Middle-east Arab News Opinion | Asharq Al-awsat

Iran ponders how to deal with those who disobey | ASHARQ AL-AWSAT English Archive 2005 -2017
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The coming months will be crucial for the Iranian regime, which does not want to divert its focus from the long-term goal, namely the US withdrawal from Iraq that will allow it to establish its influence in the country, and according to its belief, extend control from there across the entire Gulf Region. However, domestic unrest, alongside developments within the security, or rather repression apparatus, has begun to divert Iran’s focus, and cause concern for the Iranian leadership.

The Iranian regime is closely watching developments in Syria, where the harshest measures have been taken against Syrian soldiers who refused to fire at demonstrators in Baniyas last week. The Iranian leadership is currently considering ways to deal with its own military officers, who refused to obey orders to fire at demonstrators. This “phenomenon” has caused panic amongst the political elite, and members of the Revolutionary Guard.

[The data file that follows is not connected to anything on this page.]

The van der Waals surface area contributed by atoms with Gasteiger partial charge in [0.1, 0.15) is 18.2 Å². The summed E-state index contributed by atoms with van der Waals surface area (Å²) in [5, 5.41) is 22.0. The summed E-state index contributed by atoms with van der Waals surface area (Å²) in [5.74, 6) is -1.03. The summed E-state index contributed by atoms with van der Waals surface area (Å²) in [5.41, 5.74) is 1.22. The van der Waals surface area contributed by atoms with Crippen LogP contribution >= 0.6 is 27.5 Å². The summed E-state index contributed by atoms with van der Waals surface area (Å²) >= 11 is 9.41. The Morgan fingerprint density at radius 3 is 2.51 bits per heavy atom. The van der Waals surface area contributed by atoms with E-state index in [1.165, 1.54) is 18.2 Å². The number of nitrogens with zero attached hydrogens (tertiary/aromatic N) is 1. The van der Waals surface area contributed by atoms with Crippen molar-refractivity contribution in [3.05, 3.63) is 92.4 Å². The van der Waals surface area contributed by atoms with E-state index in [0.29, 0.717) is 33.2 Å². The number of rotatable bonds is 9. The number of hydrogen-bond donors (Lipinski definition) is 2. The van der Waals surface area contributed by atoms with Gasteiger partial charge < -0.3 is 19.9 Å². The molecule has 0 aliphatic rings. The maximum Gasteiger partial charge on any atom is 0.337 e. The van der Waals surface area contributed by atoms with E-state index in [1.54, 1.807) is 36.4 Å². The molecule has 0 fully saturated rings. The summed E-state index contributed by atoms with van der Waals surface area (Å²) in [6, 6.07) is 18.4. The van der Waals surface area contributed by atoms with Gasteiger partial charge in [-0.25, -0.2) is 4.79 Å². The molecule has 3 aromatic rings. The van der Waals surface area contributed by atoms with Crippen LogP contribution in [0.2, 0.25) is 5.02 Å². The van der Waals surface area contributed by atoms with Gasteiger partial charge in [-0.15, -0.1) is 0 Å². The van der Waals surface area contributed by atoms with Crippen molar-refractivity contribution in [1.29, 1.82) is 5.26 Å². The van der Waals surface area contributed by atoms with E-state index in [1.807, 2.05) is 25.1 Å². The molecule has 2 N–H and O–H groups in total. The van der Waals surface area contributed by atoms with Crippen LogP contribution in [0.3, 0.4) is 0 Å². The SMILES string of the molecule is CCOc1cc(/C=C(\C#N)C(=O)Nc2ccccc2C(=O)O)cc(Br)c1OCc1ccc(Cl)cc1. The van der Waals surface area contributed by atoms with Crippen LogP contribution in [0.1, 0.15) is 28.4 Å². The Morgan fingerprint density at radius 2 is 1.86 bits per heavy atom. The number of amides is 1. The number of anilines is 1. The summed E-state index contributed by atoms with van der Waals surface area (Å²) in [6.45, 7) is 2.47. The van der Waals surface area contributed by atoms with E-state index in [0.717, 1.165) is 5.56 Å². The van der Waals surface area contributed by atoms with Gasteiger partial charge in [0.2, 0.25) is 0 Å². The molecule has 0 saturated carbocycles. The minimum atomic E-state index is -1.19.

Over the past days, seven members of the Basij forces have been sacked, because they refused to execute their commanders’ orders. They belonged to a group of military personnel who disobeyed their commanders’ orders to fire at demonstrators in the streets of Tehran, on the 1st of March.

Those who refused to carry out the orders were placed in Evin Prison, where they were tortured. According to reliable sources, when they were investigated in ward number 209 (a location infamous amongst political prisoners for the mistreatment to which they are exposed to inside), the investigators asked them to reveal the names of their “commanders” (who urged them to rebel), and provide information on others “who were disloyal to the Basij orders.”